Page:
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International Journal of Ecology
Volume 2015 (2015), Article ID 390591, 7 pages
Review Article

13C NMR and ESR Characterization of Humic Substances Isolated from Soils of Two Siberian Arctic Islands

1Department of Applied Ecology, Saint-Petersburg State University, 16 Line of Vasilyevsky Island, Saint Petersburg 199178, Russia
2Institute of Biology KomiSC UrB RAS, 28 Kommunisticheskaya Street, Syktyvkar, Komi Republic 167982, Russia
3Arctic and Antarctic Research Institute, 38 Beringa Street, Saint-Petersburg 199397, Russia

Received 23 July 2015; Revised 19 October 2015; Accepted 25 October 2015

Academic Editor: Ram Chander Sihag

Copyright © 2015 E. Abakumov et al. This is an open access article distributed under the Creative Commons Attribution License, which permits unrestricted use, distribution, and reproduction in any medium, provided the original work is properly cited.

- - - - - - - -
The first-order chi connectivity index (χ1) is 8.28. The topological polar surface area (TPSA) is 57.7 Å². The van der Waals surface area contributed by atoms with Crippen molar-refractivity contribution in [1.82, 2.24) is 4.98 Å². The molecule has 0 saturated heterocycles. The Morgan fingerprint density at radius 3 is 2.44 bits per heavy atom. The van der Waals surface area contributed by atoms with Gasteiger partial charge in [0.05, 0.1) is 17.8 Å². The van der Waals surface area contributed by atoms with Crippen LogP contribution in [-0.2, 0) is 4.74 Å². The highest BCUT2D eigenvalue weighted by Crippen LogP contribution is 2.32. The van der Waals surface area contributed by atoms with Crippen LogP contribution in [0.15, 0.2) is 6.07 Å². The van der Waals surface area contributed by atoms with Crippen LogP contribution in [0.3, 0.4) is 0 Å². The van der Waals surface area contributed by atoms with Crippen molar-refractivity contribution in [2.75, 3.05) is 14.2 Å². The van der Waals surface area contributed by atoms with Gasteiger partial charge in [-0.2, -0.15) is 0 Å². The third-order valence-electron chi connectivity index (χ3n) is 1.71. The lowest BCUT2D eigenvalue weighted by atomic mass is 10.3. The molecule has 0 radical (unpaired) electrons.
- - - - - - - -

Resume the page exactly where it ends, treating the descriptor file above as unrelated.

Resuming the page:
Humic acids (HAs) and fulvic acids (FAs) of two Polar soils were investigated by 13C NMR and ESR spectroscopies, investigating the degree of humification and the molecular structure. One soil, from Bolshoi Lyakhovsky Island, contains two humus horizons: modern and buried. The other soil, from Wrangel Island, had only one modern humus horizon. The HAs and FAs of the two soils investigated show essential differences. The HAs show fewer oxygen-containing groups in comparison with the FAs, whereas the degree of aromaticity is two or three times higher in the HAs. The 13C NMR data also show that HAs are very different from FAs in terms of their molecular composition and hydrophobicity. Humification in the Arctic is limited by the very low content of lignin-derived compounds, due to the restricted vascular flora. As a result, the HAs, isolated from Polar soils, are more similar to the corresponding FAs than to the typical HAs of temperate soils. This was confirmed by ESR data, which show similar levels of free radical concentration for HAs and FAs and are related to the low level of aromaticity of both materials investigated. Apparently, the humification process in the soils of Polar Arctic deserts is in an initial stage.